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Readers who have a passing familiarity with 20th century history might be reminded of certain other times that the military occupation of foreign countries was purportedly required to rectify a perceived “national humiliation” on behalf of a “homeland.” Given that Mounk’s goal as a crusading public intellectual is to prevent fascists from taking power, it might seem odd that he is in effect making the case for pulling a Hitler here, but he claims that it is necessary in order to prevent the rise of, basically, a Super Hitler in 2024. “Designed to weaken the hands of populists like Donald Trump,” he says, Biden’s choice of retreat over endless bloodshed “will only make their resurgence more likely.” American strength needs to be projected abroad through violence, he says, lest Trump take power on a promise to “restore American strength.”

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Though he claims he is not endorsing the “misguided military adventures that have diminished the country’s standing over the past decades,” Mounk concludes that the U.S. should have continued “doing what it took to ensure that the Taliban wouldn’t take over all of Afghanistan,” which is, confusingly, a good description of the permanently vague and inevitably permanent mission he described as “misguided” at the beginning of the same paragraph. The end goal of all of it, in any case, is to maintain support for what he describes as America’s leadership of the “liberal international order.” The liberal international order, though, is supposedly about the propagation of human rights and prosperity. So what Mounk is saying—and admittedly, this took me 36 hours to ultimately parse out—is that the U.S. needs to satisfy its thirst for violently established national superiority by continuing to bludgeon an essentially random country where it has manifestly failed to instill human rights and prosperity, in order to maintain its future capacity to act on humanistic values to spread prosperity.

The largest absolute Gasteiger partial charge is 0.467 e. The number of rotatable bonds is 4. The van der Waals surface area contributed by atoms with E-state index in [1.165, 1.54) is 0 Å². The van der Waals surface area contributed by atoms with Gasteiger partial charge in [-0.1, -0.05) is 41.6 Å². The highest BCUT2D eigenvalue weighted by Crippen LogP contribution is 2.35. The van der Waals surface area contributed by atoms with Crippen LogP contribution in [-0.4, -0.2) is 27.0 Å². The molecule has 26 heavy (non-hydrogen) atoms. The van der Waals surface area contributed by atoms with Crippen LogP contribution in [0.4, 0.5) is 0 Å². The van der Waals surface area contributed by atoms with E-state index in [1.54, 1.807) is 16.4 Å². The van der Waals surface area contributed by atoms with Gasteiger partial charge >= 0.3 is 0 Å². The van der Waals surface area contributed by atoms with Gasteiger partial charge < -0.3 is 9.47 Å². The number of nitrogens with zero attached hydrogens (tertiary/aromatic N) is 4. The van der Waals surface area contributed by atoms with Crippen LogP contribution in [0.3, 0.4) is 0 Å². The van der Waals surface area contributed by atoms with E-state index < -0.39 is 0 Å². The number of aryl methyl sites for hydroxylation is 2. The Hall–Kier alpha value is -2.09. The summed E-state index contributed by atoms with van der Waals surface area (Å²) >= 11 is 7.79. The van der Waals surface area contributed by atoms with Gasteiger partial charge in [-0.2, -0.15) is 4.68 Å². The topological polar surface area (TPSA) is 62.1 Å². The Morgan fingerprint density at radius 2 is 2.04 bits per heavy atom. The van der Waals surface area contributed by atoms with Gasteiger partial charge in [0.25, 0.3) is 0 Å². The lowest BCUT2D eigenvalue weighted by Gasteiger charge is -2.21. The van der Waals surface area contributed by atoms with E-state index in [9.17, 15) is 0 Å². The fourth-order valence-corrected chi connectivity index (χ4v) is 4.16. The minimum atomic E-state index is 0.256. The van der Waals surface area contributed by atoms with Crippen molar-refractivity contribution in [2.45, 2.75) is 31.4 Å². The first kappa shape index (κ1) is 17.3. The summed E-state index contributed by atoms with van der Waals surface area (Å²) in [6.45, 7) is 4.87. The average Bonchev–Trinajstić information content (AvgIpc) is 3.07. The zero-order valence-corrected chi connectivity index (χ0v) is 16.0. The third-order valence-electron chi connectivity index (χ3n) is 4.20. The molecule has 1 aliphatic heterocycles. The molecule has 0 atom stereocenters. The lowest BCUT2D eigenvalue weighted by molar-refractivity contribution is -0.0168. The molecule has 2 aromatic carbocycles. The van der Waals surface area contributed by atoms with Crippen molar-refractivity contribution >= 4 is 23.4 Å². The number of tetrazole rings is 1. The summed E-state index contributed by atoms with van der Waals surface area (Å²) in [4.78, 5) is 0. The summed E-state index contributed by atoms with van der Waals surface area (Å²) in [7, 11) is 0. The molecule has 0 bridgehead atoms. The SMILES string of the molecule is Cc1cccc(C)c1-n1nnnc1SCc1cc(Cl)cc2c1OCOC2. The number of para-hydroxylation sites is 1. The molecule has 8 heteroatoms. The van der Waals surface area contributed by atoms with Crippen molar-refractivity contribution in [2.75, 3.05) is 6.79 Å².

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To put that in terms that the Endless Repetition of the Same Few Historical References Media would understand, Mounk appears to be suggesting that we destroy the village in order to save it. And while one might have thought the reason that quotation was infamous is because it is so obviously indefensible, what we’ve really learned about our country in the past two weeks is that there is no historical lesson so clear-cut that it can’t be forgotten over, and over, and over.

For more on the Afghan perspective on America’s withdrawal, listen to this episode of What Next.

Correction, Aug. 20, 2021: This article originally misstated that a photo showed a helicopter taking off from the roof of the U.S. Embassy in Saigon. It was from a roof near the embassy.